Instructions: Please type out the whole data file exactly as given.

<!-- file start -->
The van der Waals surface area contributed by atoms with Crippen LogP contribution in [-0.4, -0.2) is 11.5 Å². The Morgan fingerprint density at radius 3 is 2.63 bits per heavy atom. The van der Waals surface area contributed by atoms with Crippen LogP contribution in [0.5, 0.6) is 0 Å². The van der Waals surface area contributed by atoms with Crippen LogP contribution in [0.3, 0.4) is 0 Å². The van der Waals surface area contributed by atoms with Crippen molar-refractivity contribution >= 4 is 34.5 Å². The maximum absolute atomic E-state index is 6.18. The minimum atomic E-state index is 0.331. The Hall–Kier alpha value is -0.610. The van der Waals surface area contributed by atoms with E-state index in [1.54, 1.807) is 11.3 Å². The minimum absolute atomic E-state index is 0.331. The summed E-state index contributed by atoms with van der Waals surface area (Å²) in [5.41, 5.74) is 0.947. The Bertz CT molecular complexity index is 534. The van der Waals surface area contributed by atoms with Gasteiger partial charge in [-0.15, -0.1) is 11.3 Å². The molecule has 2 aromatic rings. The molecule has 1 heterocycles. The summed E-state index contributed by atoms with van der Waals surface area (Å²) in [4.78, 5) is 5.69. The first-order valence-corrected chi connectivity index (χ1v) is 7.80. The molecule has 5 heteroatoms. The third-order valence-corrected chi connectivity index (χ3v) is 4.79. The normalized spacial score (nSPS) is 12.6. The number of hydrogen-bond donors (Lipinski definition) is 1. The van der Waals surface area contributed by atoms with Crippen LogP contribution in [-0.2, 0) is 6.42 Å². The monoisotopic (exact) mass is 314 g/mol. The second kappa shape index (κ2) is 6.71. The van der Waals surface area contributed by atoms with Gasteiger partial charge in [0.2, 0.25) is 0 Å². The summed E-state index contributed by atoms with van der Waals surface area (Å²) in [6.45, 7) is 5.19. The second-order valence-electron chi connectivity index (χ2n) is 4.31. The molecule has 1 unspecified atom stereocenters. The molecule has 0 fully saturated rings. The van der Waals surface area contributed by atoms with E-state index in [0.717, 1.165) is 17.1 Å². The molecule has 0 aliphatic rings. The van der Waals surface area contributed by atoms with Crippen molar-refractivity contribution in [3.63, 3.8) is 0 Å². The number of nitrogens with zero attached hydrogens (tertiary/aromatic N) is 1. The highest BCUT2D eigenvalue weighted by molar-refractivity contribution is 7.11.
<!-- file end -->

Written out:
The van der Waals surface area contributed by atoms with Crippen LogP contribution in [-0.4, -0.2) is 11.5 Å². The Morgan fingerprint density at radius 3 is 2.63 bits per heavy atom. The van der Waals surface area contributed by atoms with Crippen LogP contribution in [0.5, 0.6) is 0 Å². The van der Waals surface area contributed by atoms with Crippen LogP contribution in [0.3, 0.4) is 0 Å². The van der Waals surface area contributed by atoms with Crippen molar-refractivity contribution >= 4 is 34.5 Å². The maximum absolute atomic E-state index is 6.18. The minimum atomic E-state index is 0.331. The Hall–Kier alpha value is -0.610. The van der Waals surface area contributed by atoms with E-state index in [1.54, 1.807) is 11.3 Å². The minimum absolute atomic E-state index is 0.331. The summed E-state index contributed by atoms with van der Waals surface area (Å²) in [5.41, 5.74) is 0.947. The Bertz CT molecular complexity index is 534. The van der Waals surface area contributed by atoms with Gasteiger partial charge in [-0.15, -0.1) is 11.3 Å². The molecule has 2 aromatic rings. The molecule has 1 heterocycles. The summed E-state index contributed by atoms with van der Waals surface area (Å²) in [4.78, 5) is 5.69. The first-order valence-corrected chi connectivity index (χ1v) is 7.80. The molecule has 5 heteroatoms. The third-order valence-corrected chi connectivity index (χ3v) is 4.79. The normalized spacial score (nSPS) is 12.6. The number of hydrogen-bond donors (Lipinski definition) is 1. The van der Waals surface area contributed by atoms with Crippen LogP contribution in [-0.2, 0) is 6.42 Å². The monoisotopic (exact) mass is 314 g/mol. The second kappa shape index (κ2) is 6.71. The van der Waals surface area contributed by atoms with Gasteiger partial charge in [0.2, 0.25) is 0 Å². The summed E-state index contributed by atoms with van der Waals surface area (Å²) in [6.45, 7) is 5.19. The second-order valence-electron chi connectivity index (χ2n) is 4.31. The molecule has 1 unspecified atom stereocenters. The molecule has 0 fully saturated rings. The van der Waals surface area contributed by atoms with E-state index in [0.717, 1.165) is 17.1 Å². The molecule has 0 aliphatic rings. The van der Waals surface area contributed by atoms with Crippen molar-refractivity contribution in [3.63, 3.8) is 0 Å². The number of nitrogens with zero attached hydrogens (tertiary/aromatic N) is 1. The highest BCUT2D eigenvalue weighted by molar-refractivity contribution is 7.11.